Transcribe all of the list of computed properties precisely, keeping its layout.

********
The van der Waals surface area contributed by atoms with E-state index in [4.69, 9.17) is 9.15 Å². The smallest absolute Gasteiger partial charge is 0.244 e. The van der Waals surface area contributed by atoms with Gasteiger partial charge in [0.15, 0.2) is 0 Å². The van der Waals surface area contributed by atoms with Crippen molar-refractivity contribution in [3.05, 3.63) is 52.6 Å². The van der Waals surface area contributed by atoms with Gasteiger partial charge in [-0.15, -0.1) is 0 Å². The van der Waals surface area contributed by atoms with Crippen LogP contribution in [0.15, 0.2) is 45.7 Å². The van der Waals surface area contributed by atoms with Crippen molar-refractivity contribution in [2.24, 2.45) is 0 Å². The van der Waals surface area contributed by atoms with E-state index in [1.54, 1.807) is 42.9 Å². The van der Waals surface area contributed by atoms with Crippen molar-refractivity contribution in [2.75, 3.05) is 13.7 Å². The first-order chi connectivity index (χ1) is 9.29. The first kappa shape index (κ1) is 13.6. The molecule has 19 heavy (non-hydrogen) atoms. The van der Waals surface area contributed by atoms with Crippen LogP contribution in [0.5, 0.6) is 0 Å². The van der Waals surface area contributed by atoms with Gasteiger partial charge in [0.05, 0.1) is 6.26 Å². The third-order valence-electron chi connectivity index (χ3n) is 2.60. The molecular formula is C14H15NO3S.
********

The van der Waals surface area contributed by atoms with E-state index in [4.69, 9.17) is 9.15 Å². The smallest absolute Gasteiger partial charge is 0.244 e. The van der Waals surface area contributed by atoms with Gasteiger partial charge in [0.15, 0.2) is 0 Å². The van der Waals surface area contributed by atoms with Crippen molar-refractivity contribution in [3.05, 3.63) is 52.6 Å². The van der Waals surface area contributed by atoms with Gasteiger partial charge in [-0.15, -0.1) is 0 Å². The van der Waals surface area contributed by atoms with Crippen LogP contribution in [0.15, 0.2) is 45.7 Å². The van der Waals surface area contributed by atoms with Crippen molar-refractivity contribution in [2.24, 2.45) is 0 Å². The van der Waals surface area contributed by atoms with E-state index in [1.54, 1.807) is 42.9 Å². The van der Waals surface area contributed by atoms with Crippen molar-refractivity contribution in [2.75, 3.05) is 13.7 Å². The first-order chi connectivity index (χ1) is 9.29. The first kappa shape index (κ1) is 13.6. The molecule has 19 heavy (non-hydrogen) atoms. The van der Waals surface area contributed by atoms with Crippen LogP contribution in [0.5, 0.6) is 0 Å². The van der Waals surface area contributed by atoms with Gasteiger partial charge in [0.05, 0.1) is 6.26 Å². The third-order valence-electron chi connectivity index (χ3n) is 2.60. The molecular formula is C14H15NO3S.